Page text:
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The Director of the Office of Research on Women’s Health on the Benefits of Diversity in Medicine

The long-time physician and researcher discusses the setbacks women face and the institutions and initiatives bringing about gender parity in medicine.

Janine Austin Clayton, M.D.

Director, Office of Research on Women’s Health (ORWH), National Institutes of Health (NIH)

Why did you decide to pursue a career in the medical field?

My father was my inspiration to get into the field of medicine. His name is Dr. Kenneth Austin and he practiced rheumatology at Howard University Hospital in Washington, D.C. Being a physician was the only job I ever thought about as a child.

What inspired you to go into research on women’s health?

My first role was as an ophthalmology attending physician at the National Institutes of Health (NIH) National Eye Institute, or NEI.I treated children and adults with autoimmune eye diseases and trained other doctors. I designed studies to test experimental medications to improve treatment of these conditions.I was really disturbed when I learned that, worldwide, about two-thirds of those who are blind or visually impaired are women. That wasn’t something that could be explained by our best knowledge or our most advanced research. Eight years ago, I had the chance to spend what’s called a detail, a temporary placement, in the NIH Office of Research on Women’s Health (ORWH). I’ve been here ever since and have been fortunate enough to be appointed as the director.

Tell us a little bit about your typical daily routine. What does your role as the director consist of?

One of the exciting aspects of my role is that no two days are alike. I chair and co-chair a number of NIH committees and working groups, so I attend many meetings with representatives from the NIH Institutes, Centers, and Offices (ICOs), as well as other meetings sponsored or co-sponsored by ORWH. I also meet individually with the directors of each IC to collaborate with them as they address compelling clinical questions about the health of women. ORWH co-funds and manages a number of grant programs, so I interact regularly with the staff members who oversee these efforts. We also produce a number of publications and reports, which I oversee and review before they’re released to a wider audience. I’m often asked to speak at professional society meetings and national or international conferences, which requires the preparation of speeches and travel. I do quite a few media interviews on topics related to women’s health, both by phone and in person. Of course, I need to stay up-to-date with the latest research, so I regularly read a number of journals. One of the most enjoyable aspects of my job is interacting with the dedicated staff at ORWH, hearing about the progress of their programs and their innovative ideas.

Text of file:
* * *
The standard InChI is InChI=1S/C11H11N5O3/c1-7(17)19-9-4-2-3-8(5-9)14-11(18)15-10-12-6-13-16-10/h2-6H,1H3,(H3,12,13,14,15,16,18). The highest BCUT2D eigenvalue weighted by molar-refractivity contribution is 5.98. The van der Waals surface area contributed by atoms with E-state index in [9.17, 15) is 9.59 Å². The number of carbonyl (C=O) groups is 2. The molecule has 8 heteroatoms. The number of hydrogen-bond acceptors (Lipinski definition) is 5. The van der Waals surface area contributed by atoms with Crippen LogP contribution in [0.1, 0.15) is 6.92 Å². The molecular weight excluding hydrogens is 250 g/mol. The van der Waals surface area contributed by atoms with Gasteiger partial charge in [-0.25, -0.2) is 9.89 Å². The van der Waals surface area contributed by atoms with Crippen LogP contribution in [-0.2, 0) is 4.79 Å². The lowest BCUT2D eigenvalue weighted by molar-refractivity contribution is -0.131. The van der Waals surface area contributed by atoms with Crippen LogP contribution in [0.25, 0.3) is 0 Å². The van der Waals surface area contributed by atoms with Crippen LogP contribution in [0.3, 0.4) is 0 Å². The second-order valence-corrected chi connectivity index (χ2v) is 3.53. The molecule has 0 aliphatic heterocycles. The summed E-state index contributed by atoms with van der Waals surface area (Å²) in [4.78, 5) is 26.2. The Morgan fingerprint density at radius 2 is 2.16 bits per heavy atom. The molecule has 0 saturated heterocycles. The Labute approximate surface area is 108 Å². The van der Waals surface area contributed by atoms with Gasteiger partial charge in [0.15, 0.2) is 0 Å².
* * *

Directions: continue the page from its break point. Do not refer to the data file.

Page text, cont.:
When conducting research, are their specific areas of women’s health that interest you the most?  

ORWH is the first Public Health Service office dedicated specifically to women’s health and it’s the focal point for women’s health research at NIH. The ORWH director has a leadership role that was mandated by congress. It includes the responsibility for strengthening and enhancing research related to diseases, disorders, and conditions that affect women; ensuring that research conducted and supported by NIH adequately addresses issues regarding women’s health; ensuring that women are appropriately represented in biomedical and biobehavioral research studies supported by NIH; and developing opportunities and support for recruitment, retention, reentry, and advancement of women in biomedical careers.

I am also the architect of a recent policy that requires investigators to study both male and female animals in basic laboratory research unless there is a valid reason to study only one sex. Now scientists applying for NIH funding must account for sex (that is, being male or female) as a biological variable (or SABV) in their research studies with animals and humans. This new approach has the power to transform how science is done and can help propel medicine into the realm where it works for both women and men. 

Why do you think it’s important to create more support and inclusiveness for women in medicine? 

First, I should note that recruitment, reentry, retention, and advancement of women in biomedical careers are longstanding, congressionally-mandated elements of the ORWH mission.